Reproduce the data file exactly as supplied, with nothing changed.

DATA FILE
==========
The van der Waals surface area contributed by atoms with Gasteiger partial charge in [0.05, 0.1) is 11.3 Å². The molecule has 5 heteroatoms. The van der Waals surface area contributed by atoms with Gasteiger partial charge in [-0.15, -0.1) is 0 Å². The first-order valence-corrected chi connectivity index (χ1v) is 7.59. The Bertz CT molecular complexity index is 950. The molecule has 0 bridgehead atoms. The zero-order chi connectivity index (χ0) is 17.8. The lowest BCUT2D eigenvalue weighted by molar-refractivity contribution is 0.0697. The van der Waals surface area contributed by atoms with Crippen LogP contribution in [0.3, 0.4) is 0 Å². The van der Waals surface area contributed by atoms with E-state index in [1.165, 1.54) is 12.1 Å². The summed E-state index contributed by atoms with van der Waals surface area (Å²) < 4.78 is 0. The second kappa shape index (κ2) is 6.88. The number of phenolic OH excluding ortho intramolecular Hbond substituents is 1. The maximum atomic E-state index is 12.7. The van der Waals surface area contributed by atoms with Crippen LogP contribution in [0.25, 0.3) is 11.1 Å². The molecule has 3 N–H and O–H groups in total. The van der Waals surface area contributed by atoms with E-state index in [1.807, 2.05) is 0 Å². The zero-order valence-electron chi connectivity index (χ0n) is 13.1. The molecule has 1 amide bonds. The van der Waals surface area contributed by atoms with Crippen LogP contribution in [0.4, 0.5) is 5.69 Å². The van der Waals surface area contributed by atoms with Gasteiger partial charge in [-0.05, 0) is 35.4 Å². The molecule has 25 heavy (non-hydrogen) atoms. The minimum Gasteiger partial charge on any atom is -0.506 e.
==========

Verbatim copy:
The van der Waals surface area contributed by atoms with Gasteiger partial charge in [0.05, 0.1) is 11.3 Å². The molecule has 5 heteroatoms. The van der Waals surface area contributed by atoms with Gasteiger partial charge in [-0.15, -0.1) is 0 Å². The first-order valence-corrected chi connectivity index (χ1v) is 7.59. The Bertz CT molecular complexity index is 950. The molecule has 0 bridgehead atoms. The zero-order chi connectivity index (χ0) is 17.8. The lowest BCUT2D eigenvalue weighted by molar-refractivity contribution is 0.0697. The van der Waals surface area contributed by atoms with Crippen LogP contribution in [0.3, 0.4) is 0 Å². The van der Waals surface area contributed by atoms with E-state index in [1.165, 1.54) is 12.1 Å². The summed E-state index contributed by atoms with van der Waals surface area (Å²) < 4.78 is 0. The second kappa shape index (κ2) is 6.88. The number of phenolic OH excluding ortho intramolecular Hbond substituents is 1. The maximum atomic E-state index is 12.7. The van der Waals surface area contributed by atoms with Crippen LogP contribution in [0.25, 0.3) is 11.1 Å². The molecule has 3 N–H and O–H groups in total. The van der Waals surface area contributed by atoms with E-state index in [1.807, 2.05) is 0 Å². The zero-order valence-electron chi connectivity index (χ0n) is 13.1. The molecule has 1 amide bonds. The van der Waals surface area contributed by atoms with Crippen LogP contribution in [0.4, 0.5) is 5.69 Å². The van der Waals surface area contributed by atoms with Gasteiger partial charge in [-0.05, 0) is 35.4 Å². The molecule has 25 heavy (non-hydrogen) atoms. The minimum Gasteiger partial charge on any atom is -0.506 e.